Five ways employers are thinking big on commuter benefits

A new publication from the Association for Commuter Transportation, entitled “Getting to Work,” highlights the ways several forward-thinking employers are offering better commuting options to their employees. Each story offers a look at the unique transportation challenges major employers face – from parking crunches to time-consuming commutes – and which solutions have proven effective in addressing them.

Keeping ridesharing fresh

While carpooling rates have fallen consistently across the U.S., Salt River Project, a water and electricity utility in Phoenix, Ariz., has maintained a strong employee ridesharing rate for decades. Starting in the 1970s, SRP began promoting carpooling as part of a sustainability campaign, encouraging employees to do “one in five for cleaner skies” – as in, take at least one carpool commute per week.

Today that trend and ridesharing culture continues. SRP enjoys a 6 percent vanpool commute rate and an attractive vanpool setup: the utility leases vans to ferry employees to and from its 20 office locations, and employees only have to split the costs of gas.

“We subsidize the vanpool because it’s been, hands­ down, one of the most effective ways of getting employees involved in an alternative mode of commuting,” SRP transportation coordinator Perez told ACT.

A free connection to transit

In Atlanta, Coca-Cola is also offering rides for employees, but on a fixed route. The “Red Bus,” which first launched in 2013, circulates from the company’s two downtown office locations to the MARTA Civic Center rail station. The first-last mile transit connection is further cemented with a complementary incentive: a $50 transit pass monthly subsidy, more than half the cost of a $95 monthly MARTA pass.

Speaking with ACT, Eric Ganther of Coca-Cola explained that the ease of use makes the shuttle a popular option.

“‘The transit benefit helps. But the [most impactful piece] is the shuttle,’ Ganther said. ‘It’s that direct connection from transit stop to doorstep that makes the choice to leave your car at home easier, one part of helping ease the barrier to entry for those who have never used public transit to get to work.'”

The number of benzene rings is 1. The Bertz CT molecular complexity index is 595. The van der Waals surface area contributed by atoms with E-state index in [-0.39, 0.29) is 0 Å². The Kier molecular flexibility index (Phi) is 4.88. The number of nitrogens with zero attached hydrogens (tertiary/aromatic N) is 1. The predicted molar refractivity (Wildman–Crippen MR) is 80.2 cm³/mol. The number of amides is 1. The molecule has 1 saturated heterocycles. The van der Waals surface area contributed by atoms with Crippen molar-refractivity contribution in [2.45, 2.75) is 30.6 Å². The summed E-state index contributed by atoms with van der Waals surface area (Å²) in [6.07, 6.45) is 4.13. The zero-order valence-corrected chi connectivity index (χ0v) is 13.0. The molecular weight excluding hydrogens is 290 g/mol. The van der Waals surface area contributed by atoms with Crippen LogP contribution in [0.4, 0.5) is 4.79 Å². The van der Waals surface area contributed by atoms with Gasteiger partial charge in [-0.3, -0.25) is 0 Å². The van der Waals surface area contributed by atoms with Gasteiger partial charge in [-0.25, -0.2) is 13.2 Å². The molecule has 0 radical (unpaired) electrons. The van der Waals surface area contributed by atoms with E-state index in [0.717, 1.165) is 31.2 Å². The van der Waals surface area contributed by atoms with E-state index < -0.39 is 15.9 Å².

Coca-Cola sees its responsibility to commuters and employees as part of its long history with Atlanta, where it has resided for over a century. The company estimates that its shuttle replaces approximately 800 trips each day in the metro region.

Use new transit as a jumping-off point

The opening of the first leg of Metro’s Silver Line reshaped the transportation landscape in Northern Virginia three years ago. In McLean, Va., not-for-profit MITRE sought to build off of the interest in the new option by investing in commuter benefits to encourage some employees, many of whom drove through Beltway traffic, to try the new Metro line.

The organization found that, with Metro nearby, the number of employees taking advantage of the pre-tax transit benefits is now on track to quadruple pre-Metro levels. Now, employees can also take advantage of a $30 subsidy on top of the pre-tax benefits. MITRE also reported to ACT that the number of employees commuting by transit has yet to level off as of late last year.

Like Coca-Cola, MITRE complements its transit benefits with a free employee shuttle between the Silver Line and its office locations.

Pay employees to not drive

Seattle Children’s Hospital, a national leader in commuter benefits, has been working to reduce drive-alone commuting since the early 1990s in order to meet Seattle’s commute reduction plan. Using a three-part model for shifting commute preferences – parking reform, non-driving subsidies, and amenities – SCH has already reduced its drive-alone percentage by 35 points in the last 20 years.

One key part of this plan is a daily subsidy for commuting by any mode other than driving alone. Employees log their commutes in a web portal, and are in turn given $4 for each day they do not drive. This creates an additional opportunity cost for driving that, when combined with market-rate parking costs, adds up over time and helps influence transportation choices.

Expedite longer commutes through vanpools

At Marriott’s current headquarters in North Bethesda, Md., three miles from the nearest Metro station, the hotel company has seen success in a recently-launched vanpool program. After Marriott’s transportation manager Jude Miller reached out to employees about connecting those who lived near each other to better commuting options, two vanpools launched in 2015. In the short time since then, four others have taken off as well, bringing employees from as far as Ashburn, Va.

As Miller told ACT, the vanpool can be a time-saving alternative for those who would otherwise drive long distances alone: “In a van, driving in an HOV lane, it definitely takes less time to get here, making employees happier and more productive.” Car rental provider Enterprise operates the vanpools and stressed the flexibility of the option, noting that Marriott can add or eliminate pools depending on future changes in commuter ridership.

Marriott also encourages employees to apply their $120 monthly commuting subsidy toward the cost of the vanpools. And while the publication makes no mention of Marriott’s recently-announced move to downtown Bethesda, the new location mere steps from Metro will open new transit options to its commuters.

It’s worth checking out “Getting to Work” for a deeper dive into each commuter benefit program: beyond the cited options, each works to offer a network of additional benefits to appeal to commuters of all types and needs.

Photo: The McLean Metro station on the Silver Line (Malcolm K., Flickr, Creative Commons).

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